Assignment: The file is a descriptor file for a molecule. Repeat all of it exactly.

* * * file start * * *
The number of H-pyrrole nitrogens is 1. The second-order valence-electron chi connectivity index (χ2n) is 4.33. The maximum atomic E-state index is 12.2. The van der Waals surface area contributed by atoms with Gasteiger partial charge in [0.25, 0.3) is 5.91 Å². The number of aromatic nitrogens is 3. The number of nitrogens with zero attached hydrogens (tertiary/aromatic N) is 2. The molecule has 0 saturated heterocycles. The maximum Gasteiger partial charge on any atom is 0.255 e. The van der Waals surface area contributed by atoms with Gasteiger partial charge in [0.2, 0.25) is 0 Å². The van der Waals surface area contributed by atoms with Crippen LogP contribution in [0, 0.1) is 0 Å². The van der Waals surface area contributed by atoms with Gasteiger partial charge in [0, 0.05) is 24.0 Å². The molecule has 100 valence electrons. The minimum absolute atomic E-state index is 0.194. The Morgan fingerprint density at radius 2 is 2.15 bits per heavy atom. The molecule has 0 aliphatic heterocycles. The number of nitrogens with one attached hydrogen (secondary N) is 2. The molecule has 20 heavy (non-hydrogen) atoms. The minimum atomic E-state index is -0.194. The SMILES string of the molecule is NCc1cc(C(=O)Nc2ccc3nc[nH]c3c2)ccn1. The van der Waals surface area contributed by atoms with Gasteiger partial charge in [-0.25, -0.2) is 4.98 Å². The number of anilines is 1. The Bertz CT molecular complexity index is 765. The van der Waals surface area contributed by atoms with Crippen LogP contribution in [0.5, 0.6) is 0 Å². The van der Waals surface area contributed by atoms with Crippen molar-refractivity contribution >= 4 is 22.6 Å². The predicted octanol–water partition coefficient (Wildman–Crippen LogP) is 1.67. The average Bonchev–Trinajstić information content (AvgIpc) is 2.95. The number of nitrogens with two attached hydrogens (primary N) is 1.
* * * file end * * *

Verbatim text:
The number of H-pyrrole nitrogens is 1. The second-order valence-electron chi connectivity index (χ2n) is 4.33. The maximum atomic E-state index is 12.2. The van der Waals surface area contributed by atoms with Gasteiger partial charge in [0.25, 0.3) is 5.91 Å². The number of aromatic nitrogens is 3. The number of nitrogens with zero attached hydrogens (tertiary/aromatic N) is 2. The molecule has 0 saturated heterocycles. The maximum Gasteiger partial charge on any atom is 0.255 e. The van der Waals surface area contributed by atoms with Gasteiger partial charge in [0.2, 0.25) is 0 Å². The van der Waals surface area contributed by atoms with Crippen LogP contribution in [0, 0.1) is 0 Å². The van der Waals surface area contributed by atoms with Gasteiger partial charge in [0, 0.05) is 24.0 Å². The molecule has 100 valence electrons. The minimum absolute atomic E-state index is 0.194. The Morgan fingerprint density at radius 2 is 2.15 bits per heavy atom. The molecule has 0 aliphatic heterocycles. The number of nitrogens with one attached hydrogen (secondary N) is 2. The molecule has 20 heavy (non-hydrogen) atoms. The minimum atomic E-state index is -0.194. The SMILES string of the molecule is NCc1cc(C(=O)Nc2ccc3nc[nH]c3c2)ccn1. The van der Waals surface area contributed by atoms with Gasteiger partial charge in [-0.25, -0.2) is 4.98 Å². The number of anilines is 1. The Bertz CT molecular complexity index is 765. The van der Waals surface area contributed by atoms with Crippen LogP contribution in [0.5, 0.6) is 0 Å². The van der Waals surface area contributed by atoms with Crippen molar-refractivity contribution >= 4 is 22.6 Å². The predicted octanol–water partition coefficient (Wildman–Crippen LogP) is 1.67. The average Bonchev–Trinajstić information content (AvgIpc) is 2.95. The number of nitrogens with two attached hydrogens (primary N) is 1.